Types Of Chronic Headaches
In order for a headache to be considered chronic, it has to be present for a minimum of 15 days a month for at least three months in a row. This doesnt mean you must have a headache for two weeks in a row to fit into this diagnosis. Chronic headaches typically come and go, but unfortunately, they are present more often than not. The three most common types are migraines, muscle tension headaches, and cluster headaches.
What Can I Do To Help A Headache Or Migraine After It Begins
Treatment for headaches depends on the cause of the headache. For tension headaches , rest can be helpful, as well as using heat or massaging and stretching the muscles can all help ease or eliminate the headache . Meditation, relaxation exercises, and other means of reducing stress may also be helpful . Sinus headaches may be eased by these methods, as well as elevating the head and hydration. Of course, pain relief medication, such as acetaminophen and nonsteroidal anti-inflammatory medications, may be helpful . But as mentioned above, there is a limit to how much these may be used. And while some physicians may allow patients access to opioids to treat severe headaches, most agree that opioids will do more harm than good in the long run .
When it comes to migraines, many people find that taking a painkiller can prevent its development if they take it as soon as they first notice symptoms . Preventative medications are often prescribed. Other than that, it seems that rest and treating any co-occurring symptoms is the best way to get through it .
Keep A Migraine Diary
Different people will have different migraine triggers. Avoiding triggers can help you prevent the headaches and lead a healthy life.
Maintaining a diary will help you determine what triggers your migraines. Keep a record of when your migraines start, what you were doing at the time, how long they last and how you got relief from the pain.
Some well-known migraine triggers are:
- Strong smells.
- If you get a âhangoverâ after one drink, it is better to avoid drinking completely.
- Smoking can trigger migraines. Quitting smoking can reduce your migraines and their severity.
- Stress can cause the body to release hormones that may affect your neurological system and in turn trigger migraine headaches. So, try to manage your stress.
- Get at least 30 minutes of exercise on most days of the week.
- Riboflavin supplements can also be considered. Consult your doctor first.
- The herb butterbur can prevent migraines, possibly because it supports healthy blood flow to the brain.
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Learn To Be Assertive And Communicate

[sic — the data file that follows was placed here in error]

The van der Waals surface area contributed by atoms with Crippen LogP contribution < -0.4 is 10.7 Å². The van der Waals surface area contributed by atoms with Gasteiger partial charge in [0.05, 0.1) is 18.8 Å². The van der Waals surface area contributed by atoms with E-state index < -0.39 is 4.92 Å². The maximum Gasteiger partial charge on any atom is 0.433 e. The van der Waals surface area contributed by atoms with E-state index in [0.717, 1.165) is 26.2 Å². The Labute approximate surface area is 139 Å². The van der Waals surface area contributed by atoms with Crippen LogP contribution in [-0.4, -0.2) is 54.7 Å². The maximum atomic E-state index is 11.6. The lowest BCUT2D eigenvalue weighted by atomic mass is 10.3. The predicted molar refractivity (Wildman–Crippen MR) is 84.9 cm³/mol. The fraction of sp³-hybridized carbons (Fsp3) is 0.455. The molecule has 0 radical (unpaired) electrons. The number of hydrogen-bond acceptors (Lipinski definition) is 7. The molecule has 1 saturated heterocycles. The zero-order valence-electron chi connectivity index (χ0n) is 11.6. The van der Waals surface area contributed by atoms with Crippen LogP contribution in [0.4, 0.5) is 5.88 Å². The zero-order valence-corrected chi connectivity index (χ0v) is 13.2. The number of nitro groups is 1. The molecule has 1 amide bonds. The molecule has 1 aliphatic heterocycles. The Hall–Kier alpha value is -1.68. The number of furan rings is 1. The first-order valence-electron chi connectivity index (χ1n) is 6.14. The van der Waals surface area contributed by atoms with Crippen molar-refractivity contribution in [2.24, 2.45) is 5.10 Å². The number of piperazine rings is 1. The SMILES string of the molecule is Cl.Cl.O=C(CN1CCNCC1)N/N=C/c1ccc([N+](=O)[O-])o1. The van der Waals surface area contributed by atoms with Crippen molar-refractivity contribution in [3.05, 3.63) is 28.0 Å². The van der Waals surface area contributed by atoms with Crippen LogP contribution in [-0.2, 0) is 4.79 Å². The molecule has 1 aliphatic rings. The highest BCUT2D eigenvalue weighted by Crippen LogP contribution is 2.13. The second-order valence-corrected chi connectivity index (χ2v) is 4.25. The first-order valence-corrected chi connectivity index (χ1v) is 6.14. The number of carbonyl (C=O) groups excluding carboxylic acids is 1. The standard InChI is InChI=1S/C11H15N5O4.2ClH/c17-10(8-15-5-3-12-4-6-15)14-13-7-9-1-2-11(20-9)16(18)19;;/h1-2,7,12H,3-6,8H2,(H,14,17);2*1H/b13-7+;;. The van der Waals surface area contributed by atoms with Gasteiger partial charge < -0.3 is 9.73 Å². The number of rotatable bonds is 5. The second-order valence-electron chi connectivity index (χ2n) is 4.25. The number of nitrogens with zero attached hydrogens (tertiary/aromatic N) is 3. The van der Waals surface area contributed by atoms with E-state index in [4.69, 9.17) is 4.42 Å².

If you communicate in a passive fashion, chances are that you arent letting people know what you want out of life. Strong communication skills can help you gain self-confidence, be clear about your feelings, communicate without getting angry, and lower your stress level. MindTools offers a free Assertiveness Training Course that can help you learn how to communicate your wants and needs.
What To Do If You Get A Migraine At Work
Even the best preventative measures dont work all the time. If you experience regular migraines, chances are youll find yourself riding one out at work. If that happens, Diamond recommends trying to take 20 minutes to a half hour in a quiet spot away from your desk to rest and take whatever acute migraine medicine you use, if any. Once the migraine clears, or at least subsides, you can return to work.
Some people who have migraines use caffeine to treat their symptoms, but Diamond stresses that this only works if you dont overuse it. If youre slamming four lattes a day, then you may have some headaches just because of your excessive use of caffeine, says Diamond. But if you generally dont use caffeine a lot, then it certainly can be used as a medication. Diamond recommends limiting your normal caffeine intake to less than 80-100mg per day, or about one cup of coffee.
Set Functional Priorities To Help With Medication Priorities
For patients who have pain every day, I talk with them about their functional priorities, says Dougherty. For example, she may recommend that a person with chronic migraine who works Monday through Friday take their medication two or three of those days, she says.
On weekends, when you have more reserve, time, and family support, thats the time when you double down on your cognitive behavioral therapy, your biofeedback, your nonmedication techniques, and we develop a plan, says Dougherty. Its different for every person theres not one answer, she adds.
Dougherty advises being concrete about your goals for function and what you want to get done, whether its attending a family event or completing a 5K race.
Those kinds of goals can be helpful, she says. What do you want to do and how can we set realistic expectations and make a plan to move toward that?
Coping Tips For Chronic Migraine Sufferers
As a neurologist specializing in headaches, I see patients with chronic migrainesa serious and debilitating disease which can cause moderate to severe disability. According to the Migraine Research Foundation, approximately 2% of people in the United States suffer with chronic migraines. Chronic migraine is defined as headaches that occur on more than 15 days each month. Some people suffer from migraine headaches continuously all day long, every day of the month.
Migraine is a neurological disease. It is important to understand that chronic migraines are physiological, not psychological. They are related to how your body functions and not caused by problems with your mind. Most importantly, migraine is more than a bad headache. It is a collection of neurological symptoms that can include headache, changes in vision, dizziness, nausea and vomiting, and extreme sensitivity to light, sound, touch and smell.